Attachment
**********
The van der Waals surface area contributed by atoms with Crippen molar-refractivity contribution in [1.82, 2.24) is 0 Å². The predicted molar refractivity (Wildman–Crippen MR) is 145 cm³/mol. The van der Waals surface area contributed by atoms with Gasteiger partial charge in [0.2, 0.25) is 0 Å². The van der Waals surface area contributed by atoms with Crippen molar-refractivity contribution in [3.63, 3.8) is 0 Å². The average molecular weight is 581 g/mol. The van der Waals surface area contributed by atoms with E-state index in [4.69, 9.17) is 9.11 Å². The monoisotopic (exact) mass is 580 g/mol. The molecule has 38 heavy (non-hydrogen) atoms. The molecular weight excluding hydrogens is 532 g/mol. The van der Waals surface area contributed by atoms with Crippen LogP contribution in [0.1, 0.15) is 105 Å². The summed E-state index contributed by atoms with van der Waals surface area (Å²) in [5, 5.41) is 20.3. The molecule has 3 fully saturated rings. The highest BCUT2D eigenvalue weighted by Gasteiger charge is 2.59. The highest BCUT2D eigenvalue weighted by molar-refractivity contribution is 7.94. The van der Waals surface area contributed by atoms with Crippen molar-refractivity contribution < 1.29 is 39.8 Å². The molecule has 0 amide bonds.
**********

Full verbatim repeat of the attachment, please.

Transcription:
The van der Waals surface area contributed by atoms with Crippen molar-refractivity contribution in [1.82, 2.24) is 0 Å². The predicted molar refractivity (Wildman–Crippen MR) is 145 cm³/mol. The van der Waals surface area contributed by atoms with Gasteiger partial charge in [0.2, 0.25) is 0 Å². The van der Waals surface area contributed by atoms with Crippen molar-refractivity contribution in [3.63, 3.8) is 0 Å². The average molecular weight is 581 g/mol. The van der Waals surface area contributed by atoms with E-state index in [4.69, 9.17) is 9.11 Å². The monoisotopic (exact) mass is 580 g/mol. The molecule has 38 heavy (non-hydrogen) atoms. The molecular weight excluding hydrogens is 532 g/mol. The van der Waals surface area contributed by atoms with Crippen LogP contribution in [0.1, 0.15) is 105 Å². The summed E-state index contributed by atoms with van der Waals surface area (Å²) in [5, 5.41) is 20.3. The molecule has 3 fully saturated rings. The highest BCUT2D eigenvalue weighted by Gasteiger charge is 2.59. The highest BCUT2D eigenvalue weighted by molar-refractivity contribution is 7.94. The van der Waals surface area contributed by atoms with Crippen molar-refractivity contribution < 1.29 is 39.8 Å². The molecule has 0 amide bonds.